NORFOLK — After 26 consecutive days of virtual war in the Atlantic, the seven ships of the Abraham Lincoln Carrier Strike Group returned to Naval Station Norfolk on Saturday.

So they’ve taken taken all the tests in their Composite Unit Training Exercise to get certified for a deployment overseas — only their grades aren’t in. Yet.

That’s because Navy officials are finishing the necessary paperwork and debriefings before getting a final stamp of approval from Adm. Christopher Grady, the four-star who helms U.S. Fleet Forces Command here.

And now with the resurrection of 2nd Fleet, the strike group’s chain of command also must go through Vice Adm. Andrew “Woody” Lewis, and he gets a vote on whether the crews passed or failed.

Lewis is awaiting a brief from Carrier Strike Group 4 commander Rear Adm. Kenny Whitsell.

His Norfolk-based command creates, executes and then assesses how well the crews performed in a scenario that was thrown at the Lincoln and the aircraft carrier’s squadrons and warship escorts, according to Cmdr. Charles Drey, spokesman for the training strike group.

“Those briefs have not yet occurred," Drey told Navy Times.

"The units were tested across every core warfare area within their mission set through a variety of simulated and live events, including air warfare, strait transits, and responses to surface and subsurface contacts and electronic attacks, according to a Lincoln Strike Group press release.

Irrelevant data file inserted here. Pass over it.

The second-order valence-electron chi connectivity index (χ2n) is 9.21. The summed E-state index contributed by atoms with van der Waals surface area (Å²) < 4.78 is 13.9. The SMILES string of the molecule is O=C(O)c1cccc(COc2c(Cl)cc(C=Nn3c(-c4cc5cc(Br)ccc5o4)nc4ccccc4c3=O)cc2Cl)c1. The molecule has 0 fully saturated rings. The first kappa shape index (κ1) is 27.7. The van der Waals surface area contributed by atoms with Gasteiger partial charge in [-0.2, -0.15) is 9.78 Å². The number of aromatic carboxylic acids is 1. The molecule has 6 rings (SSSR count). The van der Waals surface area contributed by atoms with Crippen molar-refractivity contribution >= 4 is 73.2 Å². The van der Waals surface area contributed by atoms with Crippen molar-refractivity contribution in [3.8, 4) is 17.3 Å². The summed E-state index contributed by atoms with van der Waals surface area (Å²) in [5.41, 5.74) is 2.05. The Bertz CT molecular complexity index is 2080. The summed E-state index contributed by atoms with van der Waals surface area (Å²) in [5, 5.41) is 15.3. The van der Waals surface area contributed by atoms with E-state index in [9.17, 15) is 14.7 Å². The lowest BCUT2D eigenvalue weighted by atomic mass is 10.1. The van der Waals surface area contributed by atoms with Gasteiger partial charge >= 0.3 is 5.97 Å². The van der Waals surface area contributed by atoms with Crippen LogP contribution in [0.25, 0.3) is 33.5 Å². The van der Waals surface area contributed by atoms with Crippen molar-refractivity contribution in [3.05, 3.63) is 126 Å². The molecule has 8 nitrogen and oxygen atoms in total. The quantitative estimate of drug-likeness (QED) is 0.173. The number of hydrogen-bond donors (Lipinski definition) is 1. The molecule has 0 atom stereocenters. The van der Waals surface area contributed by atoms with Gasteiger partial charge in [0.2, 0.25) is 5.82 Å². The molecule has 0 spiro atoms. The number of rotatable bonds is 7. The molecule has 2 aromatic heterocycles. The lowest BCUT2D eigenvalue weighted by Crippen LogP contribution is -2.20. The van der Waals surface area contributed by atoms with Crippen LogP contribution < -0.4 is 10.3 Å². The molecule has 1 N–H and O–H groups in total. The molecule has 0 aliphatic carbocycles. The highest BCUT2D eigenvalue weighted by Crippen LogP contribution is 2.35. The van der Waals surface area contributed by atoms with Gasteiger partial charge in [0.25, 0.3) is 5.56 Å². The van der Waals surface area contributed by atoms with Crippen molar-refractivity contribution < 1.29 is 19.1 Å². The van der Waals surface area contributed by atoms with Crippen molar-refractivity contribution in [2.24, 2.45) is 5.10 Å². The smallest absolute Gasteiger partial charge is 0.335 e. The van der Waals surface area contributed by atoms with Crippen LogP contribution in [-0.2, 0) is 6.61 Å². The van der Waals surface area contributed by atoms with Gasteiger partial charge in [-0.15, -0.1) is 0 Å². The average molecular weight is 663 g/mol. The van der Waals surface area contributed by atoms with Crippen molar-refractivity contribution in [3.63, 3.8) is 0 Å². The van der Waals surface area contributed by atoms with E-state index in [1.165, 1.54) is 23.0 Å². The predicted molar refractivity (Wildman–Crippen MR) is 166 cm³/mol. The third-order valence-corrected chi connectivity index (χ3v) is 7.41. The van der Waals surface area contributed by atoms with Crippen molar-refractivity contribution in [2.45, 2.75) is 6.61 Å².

The performance of the strike group during its COMPTUEX doesn’t appear to have been affected by Feb. 5 UNREP exercise that went sideways off the Georgia coast involving the guided-missile cruiser Leyte Gulf and the ammunition and dry cargo supply ship Robert E. Peary.

No one was injured when both sterns touched while practicing an underway replenishment but the cruiser was sidelined for nearly a week at Florida’s Naval Station Mayport, undergoing minor repairs while a probe into what caused the collision kicked off.

Acing the COMPTUEX is important because the Lincoln’s upcoming deployment will be the flattop’s first in nearly seven years, with much of the time spent in a roughly four-year midlife refueling and overhaul session at the Huntington Ingalls Newport News Shipyard.

And the warship isn’t returning to Norfolk. It’s going to travel east and keep going until it arrives later this year in San Diego, its new homeport.

“I’m extremely proud of the hard work and dedication I saw from every level of the team throughout this dynamic and challenging training event,” said Rear Adm. John Wade, Carrier Strike Group Twelve’s commander.

“I was impressed by the level of complexity of the exercise, which afforded our strike group the opportunity to get in the reps and sets necessary to build competence and confidence across all domains and warfare areas.”

The departure date has been announced, but 2nd Fleet will direct the strike group during its cruise across the Atlantic Ocean.

Although 2nd Fleet hasn’t reached its full operating capability, Lewis and his staff looked at their participation in the Lincoln’s COMPTUEX as a milestone on that journey.

Along with the Lincoln and the Leyte Gulf, the strike group will include Carrier Air Wing 7 and the guided-missile destroyers Bainbridge, Gonzalez, Mason and Nitze.

They’ll be accompanied by the Spanish frigate Méndez Núñez, which arrived in January and will now return to its homeport at Ferrol Naval Base.

The warship will rejoin the group when they head east.

Mark D. Faram is a former reporter for Navy Times. He was a senior writer covering personnel, cultural and historical issues. A nine-year active duty Navy veteran, Faram served from 1978 to 1987 as a Navy Diver and photographer.

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